CGRP is known to be distributed in the CNS. At periphery, CGRP is expressed in a subgroup of small neurons in the dorsal root ganglion, trigeminal and vagal ganglia, which respond to various sensory stimuli including noxious stimuli. These neurons then project to the dorsal horn, trigeminal nucleus caudalis, or nucleus of the solitary tract. Within the CNS, the CGRP-containing pathways originated from the PBN and posterior thalamus convey nociceptive and visceral sensation to the amygdala and the IC [2]. The IC can be divided into three fields based on its cytoarchitecture and subcortical connections: the granular, dysgranular, and agranular insular areas. Previous study shows that modest numbers of CGRP-like immunoreactive fibers are distributed mainly in layers II, III, and V of the agranular and dysgranular IC with few are detected in the granular area [22]. Thus, we selected the layer II or III pyramidal neurons for recordings, and the effects induced by CGRP is likely to mimic those released from those projecting terminals within the IC.

Modulation of synaptic transmission by CGRP in the IC

Previous studies of central synaptic transmission influenced by CGRP are mainly focused on the PBN, amygdala, the bed nucleus of the stria terminalis and spinal cords [17, 34, 35]. In the present study, we demonstrate that CGRP enhanced the synaptic transmission in the IC, which is like our recent study in the ACC [21]. We found that CGRP induced potentiation is NMDAR independent for the role of CGRP in the IC. Interestingly, in the amygdala, Okutsu et al. reported that CGRP enhanced NMDAR-mediated excitatory potentials [36]. It is likely that CGRP may affect excitatory synapses differently in various brain regions. Based on our current findings, CGRP likely causes the potentiation by enhancing presynaptic release of glutamate in the IC, but we cannot completely rule out the possibility of postsynaptic action of CGRP. Future studies are clearly needed. Among two different subtypes of CGRP receptors, CGRP1 receptor is mostly investigated. Less is known about CGRP2 receptor [5, 37]. Thus, we mainly focus on the CGRP1 receptor in the present study. We did find that CGRP1 receptors are involved in CGRP-induced potentiation. For signaling pathways, the results demonstrated that neuronal AC1 is important for CGRP produced presynaptic enhancement. Previous studies demonstrate that AC1 is cortical for both pre- and post-LTP in the ACC and IC [29, 32, 38]. These results further support the important roles of AC1 in presynaptic potentiation within cortical synapses.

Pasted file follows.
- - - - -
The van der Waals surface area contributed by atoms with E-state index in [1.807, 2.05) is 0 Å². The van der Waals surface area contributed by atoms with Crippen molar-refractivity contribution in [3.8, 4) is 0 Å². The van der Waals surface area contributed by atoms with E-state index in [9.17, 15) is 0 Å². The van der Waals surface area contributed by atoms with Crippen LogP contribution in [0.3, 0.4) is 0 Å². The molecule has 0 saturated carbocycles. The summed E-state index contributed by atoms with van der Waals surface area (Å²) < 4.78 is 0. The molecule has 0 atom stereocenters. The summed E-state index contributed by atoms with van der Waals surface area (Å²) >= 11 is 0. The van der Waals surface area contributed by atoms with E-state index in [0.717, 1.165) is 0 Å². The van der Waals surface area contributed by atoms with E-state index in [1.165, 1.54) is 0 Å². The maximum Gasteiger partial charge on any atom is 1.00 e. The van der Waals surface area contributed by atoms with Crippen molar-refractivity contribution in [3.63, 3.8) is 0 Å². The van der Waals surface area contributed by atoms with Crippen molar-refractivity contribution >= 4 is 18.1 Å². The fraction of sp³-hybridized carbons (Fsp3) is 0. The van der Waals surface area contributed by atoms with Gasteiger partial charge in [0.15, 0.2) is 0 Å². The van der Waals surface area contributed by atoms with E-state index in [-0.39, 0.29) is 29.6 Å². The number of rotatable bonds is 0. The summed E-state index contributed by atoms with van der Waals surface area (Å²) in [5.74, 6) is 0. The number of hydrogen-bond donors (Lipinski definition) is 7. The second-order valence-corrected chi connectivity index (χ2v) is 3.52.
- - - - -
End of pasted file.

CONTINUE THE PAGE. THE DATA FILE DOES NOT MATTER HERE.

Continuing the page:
Functional and clinical implications